9 Ways Ghost of Tsushima Is a Better Assassin’s Creed

Remember how everyone’s been asking for an Assassin’s Creed set in feudal Japan? And how Ubisoft decided to just…do other stuff? Sucker Punch must have listened when they made the shinobi/samurai game that is Ghost of Tsushima. It’s been over a week, and I’ve enjoyed it more than Assassin’s Creed: Origins and Odyssey.

Like almost every Assassin’s Creed game, Ghost of Tsushima is a beautiful game set in a historical time period in which you play a super stealthy fellow with a penchant for stabbing people in the back. I mean, you can’t one-shot bosses, the game is inspired more by films than facts, and you don’t have a hidden blade – a lot like Assassin’s Creed: Odyssey.

However, unlike Odyssey, Ghost of Tsushima brings back a ‘press square to assassinate’ prompt, as well as having your character leap from rafters and rooftops to deliver an aerial assassination. You can even chain them together!

In short, Ghost of Tsushima is what Assassin’s Creed could be. And since it’s the fastest-selling IP of the year, we can guess Ubisoft might model a game or two on it. After all, that is their shtick, right? (consult The Witcher 3: Wild Hunt and then look at every Assassin’s Creed game post-Syndicate.)  So, here are nine ways that Ghost of Tsushima is more ‘Assassin’s Creed’ than…well, Assassin’s Creed.

 

1. Assassinations

As I said above, you can sneak up and press square to ‘assassinate’ (feels good to do that again) unaware enemies. Leaping from rooftops to sink your katana into the skulls of enemies feels satisfying, and it’s been a while since we haven’t had to worry about the level of enemies to impale them.

2. Climbing

Now, Assassin’s Creed has the edge in climbing in that you can climb anything. But, that being said, climbing in Ghost of Tsushima feels more interactive, like you’re not just holding down a button. There’s a little more of a challenge in gauging the distance for a jump, how far you can fall without taking damage – hell, you even press circle to roll before hitting the ground – just like the old school Assassin’s Creed.

3. Stealth Mechanics

I love me a good stealth game. Like in Origins, Odyssey, and apparently in Valhalla, you are able to crouch behind objects and lurk in long grass. You can even crawl underneath houses and squeeze through cracks in rocks and use a grappling hook to clamber onto rooftops. In the intro stealth mission, you’re encouraged to prowl on rooftops to avoid the enemy.

Oh, and you also have detection meters.

4. A Fantastic Linear Story

Assassin’s Creed IV: Black Flag is the pinnacle of storytelling in Assassin’s Creed. It just goes to show that you do not need multiple endings and dialogue options for a story to be engaging. In short, Jin Sakai is a samurai and protégé of his uncle, Lord Shimura, the de facto leader of the island. After a catastrophic defeat at the hands of the Mongols, Jin realizes that the honourable combat of the samurai leaves him at a disadvantage against this new enemy. He resorts to the ‘dishonourable’ ways of sneaking and stabbing and using any underhand tactics in order to win. This internal conflict informs a story that is absolutely amazing, original and yet somehow familiar.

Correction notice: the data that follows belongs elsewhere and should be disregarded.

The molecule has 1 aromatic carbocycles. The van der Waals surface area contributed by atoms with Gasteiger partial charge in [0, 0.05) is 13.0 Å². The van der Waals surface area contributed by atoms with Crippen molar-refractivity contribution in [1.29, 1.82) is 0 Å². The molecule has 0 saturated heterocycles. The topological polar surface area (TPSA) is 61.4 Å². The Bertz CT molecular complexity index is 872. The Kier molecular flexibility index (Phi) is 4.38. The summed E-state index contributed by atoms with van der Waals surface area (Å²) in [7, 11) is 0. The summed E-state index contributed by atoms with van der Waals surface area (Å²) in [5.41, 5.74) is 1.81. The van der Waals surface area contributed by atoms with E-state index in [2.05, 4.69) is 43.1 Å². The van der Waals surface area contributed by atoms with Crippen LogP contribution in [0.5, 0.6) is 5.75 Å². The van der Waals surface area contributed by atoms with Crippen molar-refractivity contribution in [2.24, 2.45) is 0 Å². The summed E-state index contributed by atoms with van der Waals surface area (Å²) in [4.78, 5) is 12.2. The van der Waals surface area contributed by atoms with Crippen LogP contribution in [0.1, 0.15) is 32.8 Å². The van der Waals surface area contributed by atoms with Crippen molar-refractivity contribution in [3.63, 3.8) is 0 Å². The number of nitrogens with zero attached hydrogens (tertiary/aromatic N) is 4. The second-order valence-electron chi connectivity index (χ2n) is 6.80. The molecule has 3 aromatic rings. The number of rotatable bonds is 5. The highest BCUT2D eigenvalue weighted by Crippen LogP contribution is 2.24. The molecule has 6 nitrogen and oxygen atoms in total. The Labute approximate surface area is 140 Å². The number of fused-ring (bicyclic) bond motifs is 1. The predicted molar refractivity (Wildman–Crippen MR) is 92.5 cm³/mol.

5. Terrifying Your Enemies

A low-level enemy comes across you surrounded by a mountain of bodies (a feast for crows, if you will), and they decide that it’s time you lose a fight – maybe they’re the one to take you down. Well, that applies to every Assassin’s Creed game, but not to Ghost of Tsushima. By either sneaking around and picking off enemies like a medieval Batman or carving up enemies like a Japanese Jon Snow, your enemies will fall to the floor in fear before attempting to flee. They will even talk about you if they find dead bodies, clumping together out of fear of being alone.

6. Becoming a Kensei

In Ghost of Tsushima, you are the best swordsman on the island. It’s undisputed. That being said, combat is still challenging – one enemy is as dangerous as the other. Like in Unity, there’s a mix of fast and slow attacks, quick-firing ranged weapons (including smoke bombs), dodging and parrying – when parrying at the perfect moment, it’ll open up a slow-mo for you to deliver a deadly (and sometimes fatal) counter-attack. It’s combat that doesn’t just show that Jin is the most deadly swordsman, it makes you feel that way too.

7. Exhilarating Set Pieces

We’ve done a lot of stuff in Assassin’s Creed: ran through cities under cannon fire, escaped hurricanes – witnessed the Storming of the Bastille! Origins and Odyssey don’t have those set pieces. In Ghost of Tsushima, however, you take part in a cavalry charge against the Mongol archers, you engage in tense, emotionally-charged duels, retake castles while fighting side-by-side with samurai, and lead the defense of a city by single-handedly defeating an army, enriching your own legend.

8. Sandbox Exploration

Ever since the first game, Assassin’s Creed has been a noteworthy open-world series. Ghost of Tsushima doesn’t throw in impassable mountains or distant landscapes. Instead, there’s a nicely-sized island where you can go anywhere. From lighthouses to castles to ruined shrines atop mountains, it’s all reachable.

9. Hunting Targets

Without giving too much away, Jin is hunting down the generals and leaders of the Mongol invasion. Although these aren’t meant to be stealthy, and you never get a one-shot kill, each leader is dealt with in a one-on-one duel. Sometimes in the rain, sometimes in the flaming ruins in a dojo…all the most dramatic and classically ‘samurai’ settings.

Stay tuned for the next article detailing the historical accuracy of Ghost of Tsushima out this week. And buy Ghost of Tsushima if you haven’t already!

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